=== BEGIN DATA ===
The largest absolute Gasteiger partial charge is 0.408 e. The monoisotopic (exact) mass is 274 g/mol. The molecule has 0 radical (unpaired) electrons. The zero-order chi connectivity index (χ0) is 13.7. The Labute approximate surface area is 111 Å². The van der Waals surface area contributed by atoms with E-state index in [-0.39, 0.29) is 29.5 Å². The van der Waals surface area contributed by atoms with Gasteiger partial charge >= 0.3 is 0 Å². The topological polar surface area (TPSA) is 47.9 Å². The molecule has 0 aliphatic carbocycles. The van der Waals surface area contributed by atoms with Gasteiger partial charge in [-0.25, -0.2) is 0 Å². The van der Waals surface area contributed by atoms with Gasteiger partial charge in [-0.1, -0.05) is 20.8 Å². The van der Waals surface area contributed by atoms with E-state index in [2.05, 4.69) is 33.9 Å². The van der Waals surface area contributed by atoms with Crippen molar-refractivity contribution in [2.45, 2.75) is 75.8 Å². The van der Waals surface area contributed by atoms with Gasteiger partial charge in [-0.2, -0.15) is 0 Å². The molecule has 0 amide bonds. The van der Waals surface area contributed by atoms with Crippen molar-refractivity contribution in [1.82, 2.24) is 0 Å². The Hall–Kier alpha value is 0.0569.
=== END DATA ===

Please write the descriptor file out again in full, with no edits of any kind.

The largest absolute Gasteiger partial charge is 0.408 e. The monoisotopic (exact) mass is 274 g/mol. The molecule has 0 radical (unpaired) electrons. The zero-order chi connectivity index (χ0) is 13.7. The Labute approximate surface area is 111 Å². The van der Waals surface area contributed by atoms with E-state index in [-0.39, 0.29) is 29.5 Å². The van der Waals surface area contributed by atoms with Gasteiger partial charge >= 0.3 is 0 Å². The topological polar surface area (TPSA) is 47.9 Å². The molecule has 0 aliphatic carbocycles. The van der Waals surface area contributed by atoms with Gasteiger partial charge in [-0.25, -0.2) is 0 Å². The van der Waals surface area contributed by atoms with Gasteiger partial charge in [-0.1, -0.05) is 20.8 Å². The van der Waals surface area contributed by atoms with E-state index in [2.05, 4.69) is 33.9 Å². The van der Waals surface area contributed by atoms with Crippen molar-refractivity contribution in [2.45, 2.75) is 75.8 Å². The van der Waals surface area contributed by atoms with Gasteiger partial charge in [-0.2, -0.15) is 0 Å². The molecule has 0 amide bonds. The van der Waals surface area contributed by atoms with Crippen molar-refractivity contribution in [1.82, 2.24) is 0 Å². The Hall–Kier alpha value is 0.0569.